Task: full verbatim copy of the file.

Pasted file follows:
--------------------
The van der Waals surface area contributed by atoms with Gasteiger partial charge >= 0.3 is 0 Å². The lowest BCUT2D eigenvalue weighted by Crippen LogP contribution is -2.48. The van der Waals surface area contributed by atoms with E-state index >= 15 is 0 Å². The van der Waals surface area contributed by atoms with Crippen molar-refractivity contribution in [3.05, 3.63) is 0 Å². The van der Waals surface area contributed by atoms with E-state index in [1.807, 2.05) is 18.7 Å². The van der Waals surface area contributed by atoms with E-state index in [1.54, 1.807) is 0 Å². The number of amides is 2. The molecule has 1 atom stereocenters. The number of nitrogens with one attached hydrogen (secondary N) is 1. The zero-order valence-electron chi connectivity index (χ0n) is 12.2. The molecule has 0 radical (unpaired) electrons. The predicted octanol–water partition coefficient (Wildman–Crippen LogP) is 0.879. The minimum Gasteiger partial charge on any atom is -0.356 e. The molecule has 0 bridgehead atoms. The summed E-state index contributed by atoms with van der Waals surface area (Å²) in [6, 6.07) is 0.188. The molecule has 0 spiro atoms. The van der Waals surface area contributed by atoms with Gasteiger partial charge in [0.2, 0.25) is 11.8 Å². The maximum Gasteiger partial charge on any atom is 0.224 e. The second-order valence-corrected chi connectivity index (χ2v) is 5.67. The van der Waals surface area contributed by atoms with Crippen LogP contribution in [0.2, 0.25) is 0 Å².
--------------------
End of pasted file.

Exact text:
The van der Waals surface area contributed by atoms with Gasteiger partial charge >= 0.3 is 0 Å². The lowest BCUT2D eigenvalue weighted by Crippen LogP contribution is -2.48. The van der Waals surface area contributed by atoms with E-state index >= 15 is 0 Å². The van der Waals surface area contributed by atoms with Crippen molar-refractivity contribution in [3.05, 3.63) is 0 Å². The van der Waals surface area contributed by atoms with E-state index in [1.807, 2.05) is 18.7 Å². The van der Waals surface area contributed by atoms with E-state index in [1.54, 1.807) is 0 Å². The number of amides is 2. The molecule has 1 atom stereocenters. The number of nitrogens with one attached hydrogen (secondary N) is 1. The zero-order valence-electron chi connectivity index (χ0n) is 12.2. The molecule has 0 radical (unpaired) electrons. The predicted octanol–water partition coefficient (Wildman–Crippen LogP) is 0.879. The minimum Gasteiger partial charge on any atom is -0.356 e. The molecule has 0 bridgehead atoms. The summed E-state index contributed by atoms with van der Waals surface area (Å²) in [6, 6.07) is 0.188. The molecule has 0 spiro atoms. The van der Waals surface area contributed by atoms with Gasteiger partial charge in [0.2, 0.25) is 11.8 Å². The maximum Gasteiger partial charge on any atom is 0.224 e. The second-order valence-corrected chi connectivity index (χ2v) is 5.67. The van der Waals surface area contributed by atoms with Crippen LogP contribution in [0.2, 0.25) is 0 Å².